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Effects of Variability of Practice on the Transfer and Performance of Open and Closed Motor Skills

Thomas A. Eidson and Robert E. Stadulis

Schmidt’s (1975) schema theory hypothesis of variability of practice on the performance of both a closed and an open motor skill was investigated. Following an acquisition phase for each task, moderately mentally handicapped (MH) and nonhandicapped (NH) subjects were randomly assigned to either variable or constant practice. For the closed skill, constant practice groups exhibited more absolute error than the variable practice groups during performance of a transfer task. No significant effect of type of practice for the open skill was obtained. For the open skill, MH subjects had significantly greater absolute error and variable error than NH subjects; no performance differences were evidenced for the closed skill. For both MH and NH subjects, Schmidt’s variability-of-practice hypothesis was supported, but only for closed skills.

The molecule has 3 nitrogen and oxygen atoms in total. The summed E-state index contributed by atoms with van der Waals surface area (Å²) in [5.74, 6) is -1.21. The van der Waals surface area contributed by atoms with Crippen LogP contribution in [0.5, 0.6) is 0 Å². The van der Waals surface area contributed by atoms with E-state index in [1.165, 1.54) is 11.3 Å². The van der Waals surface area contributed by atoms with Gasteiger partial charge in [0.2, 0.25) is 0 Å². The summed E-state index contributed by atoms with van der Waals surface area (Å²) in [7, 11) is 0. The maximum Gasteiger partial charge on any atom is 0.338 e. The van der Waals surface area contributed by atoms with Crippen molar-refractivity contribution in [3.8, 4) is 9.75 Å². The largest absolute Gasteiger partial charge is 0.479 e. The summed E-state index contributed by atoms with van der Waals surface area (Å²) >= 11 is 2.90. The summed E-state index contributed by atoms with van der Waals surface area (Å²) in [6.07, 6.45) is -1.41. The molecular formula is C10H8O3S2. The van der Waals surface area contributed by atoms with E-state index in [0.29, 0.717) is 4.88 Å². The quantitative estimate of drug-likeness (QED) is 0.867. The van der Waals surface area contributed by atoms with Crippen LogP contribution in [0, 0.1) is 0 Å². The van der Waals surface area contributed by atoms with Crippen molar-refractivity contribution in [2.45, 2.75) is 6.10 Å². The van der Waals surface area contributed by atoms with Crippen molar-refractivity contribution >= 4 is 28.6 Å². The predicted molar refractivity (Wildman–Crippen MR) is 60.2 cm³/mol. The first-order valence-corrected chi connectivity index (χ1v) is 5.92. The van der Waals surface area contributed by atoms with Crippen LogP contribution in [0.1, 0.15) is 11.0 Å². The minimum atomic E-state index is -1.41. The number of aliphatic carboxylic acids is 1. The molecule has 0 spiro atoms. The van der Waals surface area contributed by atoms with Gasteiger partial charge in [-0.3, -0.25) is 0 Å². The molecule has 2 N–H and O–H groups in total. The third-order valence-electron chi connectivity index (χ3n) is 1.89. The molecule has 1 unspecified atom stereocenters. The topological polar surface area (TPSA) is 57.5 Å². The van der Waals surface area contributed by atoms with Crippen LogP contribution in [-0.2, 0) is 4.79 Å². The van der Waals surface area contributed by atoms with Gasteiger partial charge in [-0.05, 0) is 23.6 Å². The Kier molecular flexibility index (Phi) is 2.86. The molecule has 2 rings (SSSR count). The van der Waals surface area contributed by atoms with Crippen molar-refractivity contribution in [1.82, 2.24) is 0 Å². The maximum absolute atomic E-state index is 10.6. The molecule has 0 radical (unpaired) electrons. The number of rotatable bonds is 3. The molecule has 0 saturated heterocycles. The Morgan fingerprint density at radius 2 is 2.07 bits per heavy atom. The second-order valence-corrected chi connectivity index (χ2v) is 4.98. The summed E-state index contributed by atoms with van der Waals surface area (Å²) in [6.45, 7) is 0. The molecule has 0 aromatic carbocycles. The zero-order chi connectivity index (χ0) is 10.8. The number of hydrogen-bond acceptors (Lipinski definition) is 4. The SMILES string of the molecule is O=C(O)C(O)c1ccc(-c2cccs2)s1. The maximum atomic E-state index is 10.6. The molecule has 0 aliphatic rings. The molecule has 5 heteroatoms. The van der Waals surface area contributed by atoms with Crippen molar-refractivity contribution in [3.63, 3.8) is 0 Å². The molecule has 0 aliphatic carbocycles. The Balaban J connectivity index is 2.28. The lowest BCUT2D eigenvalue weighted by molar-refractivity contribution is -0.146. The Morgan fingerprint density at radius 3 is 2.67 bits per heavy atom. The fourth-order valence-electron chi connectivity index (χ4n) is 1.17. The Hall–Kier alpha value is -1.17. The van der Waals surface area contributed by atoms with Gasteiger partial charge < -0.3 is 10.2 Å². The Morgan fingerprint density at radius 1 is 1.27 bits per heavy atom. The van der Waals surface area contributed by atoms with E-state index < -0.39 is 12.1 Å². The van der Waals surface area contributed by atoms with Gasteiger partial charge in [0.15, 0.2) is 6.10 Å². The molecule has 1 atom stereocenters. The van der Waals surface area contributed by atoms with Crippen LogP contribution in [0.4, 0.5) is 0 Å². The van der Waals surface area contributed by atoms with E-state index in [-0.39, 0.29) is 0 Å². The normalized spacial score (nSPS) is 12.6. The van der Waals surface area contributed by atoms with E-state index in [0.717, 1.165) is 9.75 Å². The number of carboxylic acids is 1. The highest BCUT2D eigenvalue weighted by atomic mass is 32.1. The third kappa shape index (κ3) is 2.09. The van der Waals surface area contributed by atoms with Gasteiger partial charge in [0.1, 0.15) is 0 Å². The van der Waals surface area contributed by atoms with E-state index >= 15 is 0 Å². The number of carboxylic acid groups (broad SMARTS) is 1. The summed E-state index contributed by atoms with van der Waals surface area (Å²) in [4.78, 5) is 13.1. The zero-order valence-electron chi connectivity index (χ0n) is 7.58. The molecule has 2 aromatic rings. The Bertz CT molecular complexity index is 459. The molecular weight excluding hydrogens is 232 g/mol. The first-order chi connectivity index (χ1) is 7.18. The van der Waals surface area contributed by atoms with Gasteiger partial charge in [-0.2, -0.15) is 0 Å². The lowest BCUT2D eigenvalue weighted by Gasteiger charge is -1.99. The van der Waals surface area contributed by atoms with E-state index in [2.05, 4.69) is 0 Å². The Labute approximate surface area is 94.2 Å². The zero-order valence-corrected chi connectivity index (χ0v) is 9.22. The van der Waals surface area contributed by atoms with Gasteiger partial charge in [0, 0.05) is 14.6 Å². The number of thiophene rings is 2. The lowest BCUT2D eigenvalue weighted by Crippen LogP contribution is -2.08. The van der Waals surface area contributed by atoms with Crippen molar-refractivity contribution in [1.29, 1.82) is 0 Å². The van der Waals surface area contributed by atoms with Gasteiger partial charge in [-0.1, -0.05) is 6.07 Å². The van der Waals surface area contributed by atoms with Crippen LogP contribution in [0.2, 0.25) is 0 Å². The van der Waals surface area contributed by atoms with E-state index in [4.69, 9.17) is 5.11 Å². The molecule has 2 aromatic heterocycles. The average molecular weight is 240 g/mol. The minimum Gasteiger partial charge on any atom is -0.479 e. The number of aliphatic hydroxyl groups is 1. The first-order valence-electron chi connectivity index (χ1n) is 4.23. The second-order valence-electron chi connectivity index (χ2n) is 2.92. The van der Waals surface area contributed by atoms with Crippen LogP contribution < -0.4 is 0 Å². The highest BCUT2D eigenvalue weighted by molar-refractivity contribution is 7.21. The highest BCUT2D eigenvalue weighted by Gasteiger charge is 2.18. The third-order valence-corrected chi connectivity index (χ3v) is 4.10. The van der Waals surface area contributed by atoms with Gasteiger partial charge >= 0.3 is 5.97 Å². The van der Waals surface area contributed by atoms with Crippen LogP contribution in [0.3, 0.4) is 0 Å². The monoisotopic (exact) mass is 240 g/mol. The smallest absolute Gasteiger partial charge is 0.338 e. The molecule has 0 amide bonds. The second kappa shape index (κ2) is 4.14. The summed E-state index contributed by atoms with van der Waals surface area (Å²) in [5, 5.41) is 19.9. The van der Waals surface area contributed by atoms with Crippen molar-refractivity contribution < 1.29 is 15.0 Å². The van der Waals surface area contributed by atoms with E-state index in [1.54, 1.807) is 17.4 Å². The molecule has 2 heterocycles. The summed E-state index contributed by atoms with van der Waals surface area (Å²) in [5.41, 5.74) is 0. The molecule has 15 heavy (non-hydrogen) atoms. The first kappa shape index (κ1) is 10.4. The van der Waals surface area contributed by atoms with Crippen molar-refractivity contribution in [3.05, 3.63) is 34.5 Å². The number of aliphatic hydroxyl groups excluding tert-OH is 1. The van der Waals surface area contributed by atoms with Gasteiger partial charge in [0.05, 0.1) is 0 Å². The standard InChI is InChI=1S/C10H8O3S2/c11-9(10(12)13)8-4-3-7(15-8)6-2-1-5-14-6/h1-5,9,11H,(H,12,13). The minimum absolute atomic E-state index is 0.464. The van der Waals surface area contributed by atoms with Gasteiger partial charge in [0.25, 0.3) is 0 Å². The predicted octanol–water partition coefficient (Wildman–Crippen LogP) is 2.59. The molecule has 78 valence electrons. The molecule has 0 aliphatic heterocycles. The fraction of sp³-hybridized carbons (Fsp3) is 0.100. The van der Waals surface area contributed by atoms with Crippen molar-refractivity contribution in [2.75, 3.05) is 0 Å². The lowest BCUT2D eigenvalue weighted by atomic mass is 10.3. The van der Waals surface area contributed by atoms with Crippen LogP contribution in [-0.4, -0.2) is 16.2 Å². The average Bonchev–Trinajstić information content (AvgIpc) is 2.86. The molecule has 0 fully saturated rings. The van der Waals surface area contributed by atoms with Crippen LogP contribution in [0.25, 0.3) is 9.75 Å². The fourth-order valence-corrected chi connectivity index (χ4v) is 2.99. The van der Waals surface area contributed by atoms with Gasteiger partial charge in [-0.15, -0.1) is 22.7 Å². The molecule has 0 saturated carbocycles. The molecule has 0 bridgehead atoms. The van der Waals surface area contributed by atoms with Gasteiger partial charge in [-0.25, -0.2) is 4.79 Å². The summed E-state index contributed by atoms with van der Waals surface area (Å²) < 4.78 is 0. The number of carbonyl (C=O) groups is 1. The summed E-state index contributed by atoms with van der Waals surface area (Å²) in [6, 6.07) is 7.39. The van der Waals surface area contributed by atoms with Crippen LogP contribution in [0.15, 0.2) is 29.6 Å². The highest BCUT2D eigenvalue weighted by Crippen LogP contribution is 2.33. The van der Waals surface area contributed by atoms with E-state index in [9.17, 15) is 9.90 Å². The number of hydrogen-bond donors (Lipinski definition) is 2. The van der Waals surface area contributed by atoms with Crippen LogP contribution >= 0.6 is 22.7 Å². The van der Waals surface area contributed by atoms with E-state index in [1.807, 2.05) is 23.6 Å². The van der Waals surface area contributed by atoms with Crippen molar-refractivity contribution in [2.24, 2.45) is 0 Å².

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Social Facilitation of Young Children's Dynamic Balance Performance

Mary Jo MacCracken and Robert E. Stadulis

Dynamic balance performance of young children (ages 4, 6, and 8) was assessed in three social situations: alone (only with tester present); coaction (one other child performing at the same time); and spectators (five other observer children present). Within each age and gender, children (N = 120) were classified as of higher or lower comparative skill. Each balance task performed (walking forward and backward on a line, a narrow beam or a wide beam) was classified as representing easier or more difficult tasks for each child individually. Findings (p ≤ .05) indicated that the facilitation effects of social situations strengthened over age, with spectators producing increments in performance for children of higher skill (especially boys) and decrements in performance for the lower skilled children (both boys and girls). Coaction resulted in positive effects regardless of skill level.